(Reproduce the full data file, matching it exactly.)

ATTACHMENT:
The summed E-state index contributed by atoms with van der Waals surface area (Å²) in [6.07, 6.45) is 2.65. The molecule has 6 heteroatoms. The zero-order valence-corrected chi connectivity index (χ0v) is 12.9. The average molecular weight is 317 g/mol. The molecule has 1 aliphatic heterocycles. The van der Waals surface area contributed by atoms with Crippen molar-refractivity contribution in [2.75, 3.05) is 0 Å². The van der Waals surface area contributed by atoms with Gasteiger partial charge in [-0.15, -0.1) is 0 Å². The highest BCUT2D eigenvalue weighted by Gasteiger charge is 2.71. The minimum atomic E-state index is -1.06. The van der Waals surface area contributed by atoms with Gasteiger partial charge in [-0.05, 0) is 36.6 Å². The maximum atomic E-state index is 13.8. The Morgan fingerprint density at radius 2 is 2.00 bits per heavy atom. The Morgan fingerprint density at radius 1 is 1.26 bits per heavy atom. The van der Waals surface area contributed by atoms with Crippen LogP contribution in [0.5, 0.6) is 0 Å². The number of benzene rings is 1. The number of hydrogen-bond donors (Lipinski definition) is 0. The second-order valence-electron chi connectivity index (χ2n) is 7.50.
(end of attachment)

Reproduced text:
The summed E-state index contributed by atoms with van der Waals surface area (Å²) in [6.07, 6.45) is 2.65. The molecule has 6 heteroatoms. The zero-order valence-corrected chi connectivity index (χ0v) is 12.9. The average molecular weight is 317 g/mol. The molecule has 1 aliphatic heterocycles. The van der Waals surface area contributed by atoms with Crippen molar-refractivity contribution in [2.75, 3.05) is 0 Å². The van der Waals surface area contributed by atoms with Gasteiger partial charge in [-0.15, -0.1) is 0 Å². The highest BCUT2D eigenvalue weighted by Gasteiger charge is 2.71. The minimum atomic E-state index is -1.06. The van der Waals surface area contributed by atoms with Gasteiger partial charge in [-0.05, 0) is 36.6 Å². The maximum atomic E-state index is 13.8. The Morgan fingerprint density at radius 2 is 2.00 bits per heavy atom. The Morgan fingerprint density at radius 1 is 1.26 bits per heavy atom. The van der Waals surface area contributed by atoms with Crippen LogP contribution in [0.5, 0.6) is 0 Å². The number of benzene rings is 1. The number of hydrogen-bond donors (Lipinski definition) is 0. The second-order valence-electron chi connectivity index (χ2n) is 7.50.